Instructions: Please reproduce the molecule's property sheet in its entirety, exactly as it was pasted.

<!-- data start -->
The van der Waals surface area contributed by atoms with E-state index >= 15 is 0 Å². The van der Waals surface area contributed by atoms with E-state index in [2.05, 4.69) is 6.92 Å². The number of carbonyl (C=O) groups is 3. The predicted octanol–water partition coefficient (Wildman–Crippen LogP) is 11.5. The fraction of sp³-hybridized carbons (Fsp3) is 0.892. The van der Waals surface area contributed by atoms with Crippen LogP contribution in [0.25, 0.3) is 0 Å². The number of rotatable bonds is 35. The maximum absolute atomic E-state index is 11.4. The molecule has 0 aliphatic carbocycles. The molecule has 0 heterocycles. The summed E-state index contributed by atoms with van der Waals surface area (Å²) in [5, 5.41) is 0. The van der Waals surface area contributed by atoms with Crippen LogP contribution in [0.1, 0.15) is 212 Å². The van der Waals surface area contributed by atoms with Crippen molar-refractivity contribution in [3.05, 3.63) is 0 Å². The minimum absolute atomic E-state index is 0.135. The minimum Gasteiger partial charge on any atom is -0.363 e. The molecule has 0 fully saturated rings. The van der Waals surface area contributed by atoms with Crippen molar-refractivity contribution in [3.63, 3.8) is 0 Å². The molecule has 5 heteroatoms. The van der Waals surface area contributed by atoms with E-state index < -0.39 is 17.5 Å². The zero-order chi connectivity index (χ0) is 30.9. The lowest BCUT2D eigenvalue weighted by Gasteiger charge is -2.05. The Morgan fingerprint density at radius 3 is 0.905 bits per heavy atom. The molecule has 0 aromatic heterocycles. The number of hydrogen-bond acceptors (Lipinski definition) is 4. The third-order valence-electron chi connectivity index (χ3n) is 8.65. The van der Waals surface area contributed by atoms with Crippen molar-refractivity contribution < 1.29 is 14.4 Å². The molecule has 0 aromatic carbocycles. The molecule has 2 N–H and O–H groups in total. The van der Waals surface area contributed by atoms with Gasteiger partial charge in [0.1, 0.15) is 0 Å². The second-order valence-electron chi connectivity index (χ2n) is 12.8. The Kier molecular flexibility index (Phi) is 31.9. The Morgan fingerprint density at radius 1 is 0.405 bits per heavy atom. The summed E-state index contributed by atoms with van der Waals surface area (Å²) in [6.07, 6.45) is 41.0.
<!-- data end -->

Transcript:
The van der Waals surface area contributed by atoms with E-state index >= 15 is 0 Å². The van der Waals surface area contributed by atoms with E-state index in [2.05, 4.69) is 6.92 Å². The number of carbonyl (C=O) groups is 3. The predicted octanol–water partition coefficient (Wildman–Crippen LogP) is 11.5. The fraction of sp³-hybridized carbons (Fsp3) is 0.892. The van der Waals surface area contributed by atoms with Crippen LogP contribution in [0.25, 0.3) is 0 Å². The number of rotatable bonds is 35. The maximum absolute atomic E-state index is 11.4. The molecule has 0 aliphatic carbocycles. The molecule has 0 heterocycles. The summed E-state index contributed by atoms with van der Waals surface area (Å²) in [5, 5.41) is 0. The van der Waals surface area contributed by atoms with Crippen LogP contribution in [0.1, 0.15) is 212 Å². The van der Waals surface area contributed by atoms with Crippen molar-refractivity contribution in [3.05, 3.63) is 0 Å². The minimum absolute atomic E-state index is 0.135. The minimum Gasteiger partial charge on any atom is -0.363 e. The molecule has 0 fully saturated rings. The van der Waals surface area contributed by atoms with Crippen molar-refractivity contribution in [3.63, 3.8) is 0 Å². The molecule has 5 heteroatoms. The van der Waals surface area contributed by atoms with E-state index < -0.39 is 17.5 Å². The zero-order chi connectivity index (χ0) is 30.9. The lowest BCUT2D eigenvalue weighted by Gasteiger charge is -2.05. The Morgan fingerprint density at radius 3 is 0.905 bits per heavy atom. The molecule has 0 aromatic heterocycles. The number of hydrogen-bond acceptors (Lipinski definition) is 4. The third-order valence-electron chi connectivity index (χ3n) is 8.65. The van der Waals surface area contributed by atoms with Crippen molar-refractivity contribution < 1.29 is 14.4 Å². The molecule has 0 aromatic carbocycles. The molecule has 2 N–H and O–H groups in total. The van der Waals surface area contributed by atoms with Gasteiger partial charge in [0.1, 0.15) is 0 Å². The second-order valence-electron chi connectivity index (χ2n) is 12.8. The Kier molecular flexibility index (Phi) is 31.9. The Morgan fingerprint density at radius 1 is 0.405 bits per heavy atom. The summed E-state index contributed by atoms with van der Waals surface area (Å²) in [6.07, 6.45) is 41.0.